Hong Kong activists opposed to extradition bill reach out to G20 Summit in Osaka, urge world leaders to raise issue with Xi Jinping
Hong Kong activists opposed to contentious extradition legislation on Wednesday called on leaders of the US, the European Union, and others to raise the issue with Chinese president Xi Jinping at this week's G20 summit in Japan.
Hong Kong activists opposed to contentious extradition legislation called on leaders of the US, the European Union, and others to raise the issue with Xi Jinping at G20 summit in Japan
Beijing has strongly opposed such a development, saying Hong Kong matters are strictly an internal Chinese affair
Groups of protesters gathered outside the US and EU consulates on Wednesday morning to deliver petitions stating their requests
Hong Kong: Hong Kong activists opposed to contentious extradition legislation on Wednesday called on leaders of the US, the European Union, and others to raise the issue with Chinese president Xi Jinping at this week's G20 summit in Japan.
Beijing has strongly opposed such a development, saying Hong Kong matters are strictly an internal Chinese affair. Groups of protesters gathered outside the US and EU consulates on Wednesday morning to deliver petitions stating their requests.
A spokesman said changes to the Chinese territory's legislation could expose citizens of all nationalities to being extradited to China for unfair trials and possible torture, reducing Hong Kong's judicial independence and the civil liberties it retained after the handover from British rule in 1997.
Activists planned to present petitions at 19 consulates in total and planned further protest actions for Wednesday evening following an expected vote of no-confidence in the local legislature on the administration of Hong Kong's Chief Executive Carrie Lam.
Government supporters have a solid majority in the assembly and the measure is not expected to pass.
Lam's push to pass the extradition bills has prompted hundreds of thousands of people to fill Hong Kong's streets in protest marches, while smaller groups have surrounded government offices, the legislature and police headquarters.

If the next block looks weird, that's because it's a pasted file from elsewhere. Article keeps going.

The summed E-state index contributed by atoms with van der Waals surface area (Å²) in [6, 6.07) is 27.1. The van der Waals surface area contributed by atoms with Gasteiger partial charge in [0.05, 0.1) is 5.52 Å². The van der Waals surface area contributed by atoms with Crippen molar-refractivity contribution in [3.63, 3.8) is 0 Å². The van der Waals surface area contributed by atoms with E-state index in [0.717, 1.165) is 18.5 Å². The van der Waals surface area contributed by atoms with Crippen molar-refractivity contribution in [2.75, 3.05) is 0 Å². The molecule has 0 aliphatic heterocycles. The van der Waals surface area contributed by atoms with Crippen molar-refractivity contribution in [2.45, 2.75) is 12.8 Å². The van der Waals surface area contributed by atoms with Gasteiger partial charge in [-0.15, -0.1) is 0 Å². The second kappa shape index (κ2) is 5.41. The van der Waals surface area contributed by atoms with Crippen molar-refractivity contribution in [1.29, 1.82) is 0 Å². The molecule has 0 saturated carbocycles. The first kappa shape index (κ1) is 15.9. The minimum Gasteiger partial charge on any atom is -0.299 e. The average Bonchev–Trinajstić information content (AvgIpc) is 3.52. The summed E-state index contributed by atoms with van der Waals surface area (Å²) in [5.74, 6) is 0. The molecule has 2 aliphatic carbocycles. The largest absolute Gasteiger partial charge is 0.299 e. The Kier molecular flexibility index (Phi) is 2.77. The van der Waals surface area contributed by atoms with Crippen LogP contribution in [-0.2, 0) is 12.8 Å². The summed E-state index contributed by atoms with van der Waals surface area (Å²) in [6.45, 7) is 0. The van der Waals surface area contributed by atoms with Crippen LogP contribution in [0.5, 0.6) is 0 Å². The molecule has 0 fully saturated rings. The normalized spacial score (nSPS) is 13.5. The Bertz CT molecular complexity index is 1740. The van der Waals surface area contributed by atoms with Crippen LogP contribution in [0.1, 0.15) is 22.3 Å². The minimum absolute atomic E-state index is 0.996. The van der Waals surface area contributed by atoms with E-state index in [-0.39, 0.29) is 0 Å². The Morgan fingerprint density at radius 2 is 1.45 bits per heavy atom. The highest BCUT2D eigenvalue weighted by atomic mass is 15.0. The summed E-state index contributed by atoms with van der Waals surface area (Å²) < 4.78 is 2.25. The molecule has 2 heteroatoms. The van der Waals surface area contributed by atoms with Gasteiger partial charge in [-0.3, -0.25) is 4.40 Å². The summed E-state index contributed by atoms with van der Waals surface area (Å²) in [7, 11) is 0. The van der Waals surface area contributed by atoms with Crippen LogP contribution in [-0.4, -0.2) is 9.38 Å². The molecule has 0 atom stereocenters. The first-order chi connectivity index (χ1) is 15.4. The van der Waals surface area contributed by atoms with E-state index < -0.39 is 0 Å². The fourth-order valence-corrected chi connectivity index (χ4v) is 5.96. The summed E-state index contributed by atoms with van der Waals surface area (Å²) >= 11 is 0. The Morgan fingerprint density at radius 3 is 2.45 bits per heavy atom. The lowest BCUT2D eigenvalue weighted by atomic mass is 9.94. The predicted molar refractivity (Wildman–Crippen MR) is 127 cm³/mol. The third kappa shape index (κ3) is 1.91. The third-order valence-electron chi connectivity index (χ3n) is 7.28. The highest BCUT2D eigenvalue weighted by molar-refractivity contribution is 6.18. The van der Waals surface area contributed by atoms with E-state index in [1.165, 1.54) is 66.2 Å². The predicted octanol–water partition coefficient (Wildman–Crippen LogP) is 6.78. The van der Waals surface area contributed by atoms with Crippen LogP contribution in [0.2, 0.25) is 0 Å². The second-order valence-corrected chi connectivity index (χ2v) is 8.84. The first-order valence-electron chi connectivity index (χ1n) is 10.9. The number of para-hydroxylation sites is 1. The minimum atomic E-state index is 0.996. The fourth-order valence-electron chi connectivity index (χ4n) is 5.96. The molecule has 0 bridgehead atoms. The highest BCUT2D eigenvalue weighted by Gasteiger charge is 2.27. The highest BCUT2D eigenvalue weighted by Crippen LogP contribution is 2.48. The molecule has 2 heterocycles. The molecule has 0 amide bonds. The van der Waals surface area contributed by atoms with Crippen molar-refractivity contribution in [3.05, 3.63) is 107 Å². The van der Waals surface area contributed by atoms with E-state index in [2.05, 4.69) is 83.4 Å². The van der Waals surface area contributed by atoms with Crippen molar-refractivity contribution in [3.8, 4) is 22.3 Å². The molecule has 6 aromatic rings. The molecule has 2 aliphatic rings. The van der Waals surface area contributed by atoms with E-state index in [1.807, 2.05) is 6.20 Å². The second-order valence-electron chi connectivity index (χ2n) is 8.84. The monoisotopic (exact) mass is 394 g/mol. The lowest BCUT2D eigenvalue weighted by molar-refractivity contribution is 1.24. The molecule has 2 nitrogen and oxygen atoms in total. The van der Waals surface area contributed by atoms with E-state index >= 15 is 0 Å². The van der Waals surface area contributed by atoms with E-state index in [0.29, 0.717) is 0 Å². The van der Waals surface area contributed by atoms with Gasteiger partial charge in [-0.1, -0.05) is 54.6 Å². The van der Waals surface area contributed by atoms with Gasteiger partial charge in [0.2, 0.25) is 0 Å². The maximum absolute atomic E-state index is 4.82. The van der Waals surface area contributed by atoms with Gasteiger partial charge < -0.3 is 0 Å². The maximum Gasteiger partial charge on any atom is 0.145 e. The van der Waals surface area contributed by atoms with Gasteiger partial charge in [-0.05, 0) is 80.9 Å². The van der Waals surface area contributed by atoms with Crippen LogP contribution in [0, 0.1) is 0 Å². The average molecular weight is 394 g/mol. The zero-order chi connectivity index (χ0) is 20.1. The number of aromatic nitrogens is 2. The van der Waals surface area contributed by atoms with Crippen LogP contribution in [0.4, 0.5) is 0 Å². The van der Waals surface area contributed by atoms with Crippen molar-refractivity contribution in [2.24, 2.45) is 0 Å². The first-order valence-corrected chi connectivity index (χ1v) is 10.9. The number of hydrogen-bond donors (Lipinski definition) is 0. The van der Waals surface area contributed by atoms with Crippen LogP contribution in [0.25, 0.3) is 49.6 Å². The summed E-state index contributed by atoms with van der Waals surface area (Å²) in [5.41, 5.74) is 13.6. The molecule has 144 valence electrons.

They are demanding the total withdrawal of the legislation and accountability for heavy-handed police treatment of protesters at a protest earlier this month during which tear gas and rubber bullets were fired.
Lam has shelved the legislation and apologized for not better handling the matter but has declined to respond to other demands.
Several foreign governments, along with legal, commercial, human rights and media groups in Hong Kong, have expressed concern about the legislation as well as the Hong Kong government's handling of the protests.
In a statement on Tuesday in the House of Commons, British foreign secretary Jeremy Hunt said he raised the issue with Lam on 12 June.
Britain urges Hong Kong to establish a "robust, independent investigation" into the violence against protesters, and will not issue further export licenses for crowd control equipment to Hong Kong "unless we are satisfied that concerns raised on human rights and fundamental freedoms have been thoroughly addressed," Hunt said.
China says it fully backs Lam's administration's and has rejected foreign commentary over the protests and the extradition issue as interference in its internal affairs.
At a briefing in Beijing on Monday, Zhang Jun, an assistant foreign minister, said, "I can tell you that for sure the G20 will not discuss the issue of Hong Kong and we will not allow the G20 to discuss the issue of Hong Kong." Hong Kong's government "has taken a series of measures to safeguard fairness and justice of society and to block loopholes in the legal system. We believe what they have done is completely necessary and the central government supports these measures," he said.
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